Infosec: BYOD Does Not Save Money, Warns Blackpool Council
Council IT boss declares BYOD more expensive than using inhouse kit
The fledgling optimism surrounding the bring your own device (BYOD) trend could be derailed after the head of IT at a local council warned it does not save money, and indeed costs more than if the council were to invest in its own mobile phones.
This damming assessment came from Blackpool Council’s head of ICT services, Tony Doyle, speaking at the InfoSec conference in London this week.
According to the Guardian, Doyle told delegates that rolling out Blackpool’s BYOD policy is costing more than it would to provide the mobiles itself and he warned that any Councils thinking of implementing their own BYOD scheme, should not think of them as a money-saving exercise. Earlier this month, Leeds City Council announced that it had opened its corporate doors to the BYOD trend and was starting to allow workers to use their own personal devices.
Blackpool Council meanwhile has reportedly realised that since beginning its own BYOD scheme, it actually costs more to allow staff to use their own devices than corporate ones, after additional requirements such as mobile device management and help-desk support are factored in.
“I don’t believe the right reason to introduce a BYOD policy is to make cost savings. My sense at the moment is that it’s costing us more because of the extra burden on the helpdesk, and the cost of software to manage the devices,” Doyle was quoted as saying.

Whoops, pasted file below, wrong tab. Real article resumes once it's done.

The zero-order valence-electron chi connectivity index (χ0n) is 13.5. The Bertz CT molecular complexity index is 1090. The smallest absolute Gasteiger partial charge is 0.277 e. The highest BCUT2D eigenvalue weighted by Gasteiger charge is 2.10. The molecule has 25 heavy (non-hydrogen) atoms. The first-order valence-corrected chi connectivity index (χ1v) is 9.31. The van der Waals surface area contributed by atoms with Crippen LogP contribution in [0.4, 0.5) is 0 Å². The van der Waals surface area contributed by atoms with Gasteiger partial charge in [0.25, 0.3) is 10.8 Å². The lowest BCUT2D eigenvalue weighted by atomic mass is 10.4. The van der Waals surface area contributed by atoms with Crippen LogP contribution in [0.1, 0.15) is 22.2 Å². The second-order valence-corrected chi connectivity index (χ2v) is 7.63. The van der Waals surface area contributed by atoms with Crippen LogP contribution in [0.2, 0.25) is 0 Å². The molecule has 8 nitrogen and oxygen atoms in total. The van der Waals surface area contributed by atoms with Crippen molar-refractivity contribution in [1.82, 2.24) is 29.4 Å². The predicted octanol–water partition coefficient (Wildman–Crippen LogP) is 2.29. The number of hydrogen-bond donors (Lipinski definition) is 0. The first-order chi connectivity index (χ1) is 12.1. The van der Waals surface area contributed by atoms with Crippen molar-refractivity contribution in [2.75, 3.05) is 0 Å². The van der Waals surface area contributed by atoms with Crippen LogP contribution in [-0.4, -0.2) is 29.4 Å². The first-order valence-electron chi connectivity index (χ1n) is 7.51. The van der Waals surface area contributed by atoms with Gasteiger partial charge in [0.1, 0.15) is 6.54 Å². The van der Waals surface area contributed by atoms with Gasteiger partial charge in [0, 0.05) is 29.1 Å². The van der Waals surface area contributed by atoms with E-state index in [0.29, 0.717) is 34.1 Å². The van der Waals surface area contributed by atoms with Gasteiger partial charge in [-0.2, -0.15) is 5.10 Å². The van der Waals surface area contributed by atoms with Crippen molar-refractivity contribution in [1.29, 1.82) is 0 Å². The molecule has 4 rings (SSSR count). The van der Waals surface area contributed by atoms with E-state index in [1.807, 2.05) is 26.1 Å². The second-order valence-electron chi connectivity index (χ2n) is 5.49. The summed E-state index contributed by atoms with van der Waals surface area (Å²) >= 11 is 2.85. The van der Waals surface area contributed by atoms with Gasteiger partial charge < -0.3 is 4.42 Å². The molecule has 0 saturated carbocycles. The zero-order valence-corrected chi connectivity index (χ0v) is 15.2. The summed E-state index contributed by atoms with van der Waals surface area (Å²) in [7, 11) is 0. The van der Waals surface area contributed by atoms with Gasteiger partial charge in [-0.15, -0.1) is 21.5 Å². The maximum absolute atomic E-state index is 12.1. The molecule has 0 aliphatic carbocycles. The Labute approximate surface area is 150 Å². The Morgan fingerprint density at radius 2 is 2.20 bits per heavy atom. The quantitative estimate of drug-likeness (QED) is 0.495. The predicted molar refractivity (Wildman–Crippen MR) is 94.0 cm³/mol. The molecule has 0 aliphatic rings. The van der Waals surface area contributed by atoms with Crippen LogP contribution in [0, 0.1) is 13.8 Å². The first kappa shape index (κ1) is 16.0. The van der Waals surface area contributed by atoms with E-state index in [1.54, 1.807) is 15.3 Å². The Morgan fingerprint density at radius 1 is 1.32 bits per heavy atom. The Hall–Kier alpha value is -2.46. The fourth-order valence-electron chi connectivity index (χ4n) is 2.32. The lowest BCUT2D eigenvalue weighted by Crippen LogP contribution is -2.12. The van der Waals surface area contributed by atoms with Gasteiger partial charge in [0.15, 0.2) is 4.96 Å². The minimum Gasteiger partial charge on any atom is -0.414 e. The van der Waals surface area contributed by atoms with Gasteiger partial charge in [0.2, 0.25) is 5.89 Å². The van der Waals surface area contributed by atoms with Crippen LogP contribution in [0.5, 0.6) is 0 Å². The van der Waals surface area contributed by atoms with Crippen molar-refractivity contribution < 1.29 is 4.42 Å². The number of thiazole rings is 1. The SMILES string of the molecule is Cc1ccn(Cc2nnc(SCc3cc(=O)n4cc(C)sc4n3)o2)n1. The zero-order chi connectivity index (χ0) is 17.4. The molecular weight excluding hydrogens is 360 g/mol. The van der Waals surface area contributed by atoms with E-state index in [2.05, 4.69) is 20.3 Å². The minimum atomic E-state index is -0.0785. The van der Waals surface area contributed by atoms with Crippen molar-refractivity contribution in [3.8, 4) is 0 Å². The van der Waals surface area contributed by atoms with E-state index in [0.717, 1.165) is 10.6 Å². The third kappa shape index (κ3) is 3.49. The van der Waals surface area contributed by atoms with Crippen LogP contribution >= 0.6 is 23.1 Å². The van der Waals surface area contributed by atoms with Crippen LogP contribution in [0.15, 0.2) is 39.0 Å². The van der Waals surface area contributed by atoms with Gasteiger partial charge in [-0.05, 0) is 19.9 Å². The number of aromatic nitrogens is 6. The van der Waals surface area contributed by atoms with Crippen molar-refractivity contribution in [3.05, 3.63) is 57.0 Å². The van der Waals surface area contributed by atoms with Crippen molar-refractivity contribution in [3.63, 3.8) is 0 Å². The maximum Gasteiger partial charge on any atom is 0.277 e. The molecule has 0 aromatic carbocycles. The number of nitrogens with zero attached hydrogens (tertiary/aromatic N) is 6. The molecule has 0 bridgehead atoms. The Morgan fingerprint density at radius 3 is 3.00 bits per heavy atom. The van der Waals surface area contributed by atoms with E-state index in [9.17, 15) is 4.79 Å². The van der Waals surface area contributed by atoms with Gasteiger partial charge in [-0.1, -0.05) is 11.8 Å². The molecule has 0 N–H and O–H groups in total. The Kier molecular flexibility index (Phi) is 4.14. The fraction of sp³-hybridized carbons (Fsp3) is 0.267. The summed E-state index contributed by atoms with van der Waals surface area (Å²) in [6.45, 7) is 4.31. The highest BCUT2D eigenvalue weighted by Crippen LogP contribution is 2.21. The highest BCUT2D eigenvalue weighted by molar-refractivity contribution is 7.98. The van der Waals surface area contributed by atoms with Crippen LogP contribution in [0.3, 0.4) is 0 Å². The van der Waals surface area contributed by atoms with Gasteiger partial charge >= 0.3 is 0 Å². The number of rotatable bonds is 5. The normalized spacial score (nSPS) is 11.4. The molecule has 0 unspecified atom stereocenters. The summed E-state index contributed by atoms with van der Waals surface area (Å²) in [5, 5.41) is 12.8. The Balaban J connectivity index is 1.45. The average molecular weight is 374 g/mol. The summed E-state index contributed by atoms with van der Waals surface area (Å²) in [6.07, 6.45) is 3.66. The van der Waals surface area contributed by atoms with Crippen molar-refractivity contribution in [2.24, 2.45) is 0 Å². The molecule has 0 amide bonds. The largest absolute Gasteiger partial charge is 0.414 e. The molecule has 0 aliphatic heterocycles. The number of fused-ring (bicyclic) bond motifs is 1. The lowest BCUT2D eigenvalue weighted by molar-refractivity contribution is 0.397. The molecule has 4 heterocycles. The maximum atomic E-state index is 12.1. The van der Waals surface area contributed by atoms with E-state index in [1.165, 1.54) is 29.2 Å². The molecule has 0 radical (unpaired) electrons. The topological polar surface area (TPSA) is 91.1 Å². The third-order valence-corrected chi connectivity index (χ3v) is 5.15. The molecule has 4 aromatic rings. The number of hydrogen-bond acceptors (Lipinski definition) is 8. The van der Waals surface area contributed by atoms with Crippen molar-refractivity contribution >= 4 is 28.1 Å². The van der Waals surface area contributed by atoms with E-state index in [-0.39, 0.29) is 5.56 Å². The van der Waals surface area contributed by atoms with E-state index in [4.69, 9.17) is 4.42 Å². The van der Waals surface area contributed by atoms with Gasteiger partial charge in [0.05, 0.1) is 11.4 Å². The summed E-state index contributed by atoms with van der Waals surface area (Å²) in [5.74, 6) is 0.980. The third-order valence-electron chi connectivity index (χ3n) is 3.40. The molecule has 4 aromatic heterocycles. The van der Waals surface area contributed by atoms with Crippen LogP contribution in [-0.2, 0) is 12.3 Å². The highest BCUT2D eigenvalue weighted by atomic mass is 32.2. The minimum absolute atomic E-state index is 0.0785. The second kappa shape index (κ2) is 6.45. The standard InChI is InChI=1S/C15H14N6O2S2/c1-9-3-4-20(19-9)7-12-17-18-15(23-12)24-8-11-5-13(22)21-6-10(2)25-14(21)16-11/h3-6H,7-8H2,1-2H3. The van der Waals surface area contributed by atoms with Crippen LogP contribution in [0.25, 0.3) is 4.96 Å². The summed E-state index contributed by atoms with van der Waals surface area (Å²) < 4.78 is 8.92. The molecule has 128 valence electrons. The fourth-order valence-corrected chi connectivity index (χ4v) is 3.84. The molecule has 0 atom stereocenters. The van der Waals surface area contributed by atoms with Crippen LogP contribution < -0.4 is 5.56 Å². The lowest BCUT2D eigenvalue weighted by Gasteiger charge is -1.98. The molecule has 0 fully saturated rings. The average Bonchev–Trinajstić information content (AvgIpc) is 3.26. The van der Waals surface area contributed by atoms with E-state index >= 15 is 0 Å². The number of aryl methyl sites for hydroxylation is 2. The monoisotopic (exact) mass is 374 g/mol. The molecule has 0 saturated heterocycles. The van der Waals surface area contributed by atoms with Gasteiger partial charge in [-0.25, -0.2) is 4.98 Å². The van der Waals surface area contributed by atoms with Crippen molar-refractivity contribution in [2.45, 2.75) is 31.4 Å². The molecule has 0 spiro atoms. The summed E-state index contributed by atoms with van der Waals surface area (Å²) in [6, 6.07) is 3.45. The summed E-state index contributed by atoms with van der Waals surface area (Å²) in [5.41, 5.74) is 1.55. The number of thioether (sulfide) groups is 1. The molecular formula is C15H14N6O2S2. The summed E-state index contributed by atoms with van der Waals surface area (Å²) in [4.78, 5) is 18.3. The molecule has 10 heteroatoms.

“I also think you’ve got to factor in that if it all goes wrong, the local authority may fall foul of the information commissioner for a breach and get a £500,000 fine.”
Yet despite highlighting negative, Doyle was also keen to stress that there were some positive benefits to BYOD.
He cited benefits such as flexible working, office space rationalisation, including a reduction in the number of desks it provides, and the introduction of hotdesking. Doyle told delegates the Councils planning their own BYOD scheme should instead it as a way of supporting staff and helping to bring about job satisfaction.
According to the Guardian, Citrix is Blackpool’s supplier, and it offers both a high-security domain and low-security domain for the council’s applications. BYOD users are only able to access low security domains such as email, secure browser, and a staff telephone directory.
“We think the risks are too great [to open up access to the higher security domain],” Doyle said.
The BYOD trend has been consistently dogged by the concerns about the security implications of allowing staff to bring their own smartphones and laptops into corporate workplace. However gradually some businesses and organisations are beginning to realise that it does offer benefits including end user appreciation and increased productivity.
But still security concerns linger, with many still worried at the security impact of the move. In February Mobilisafe warned that small businesses are facing an increased risk from mobile devices that are now flooding into the workplace.
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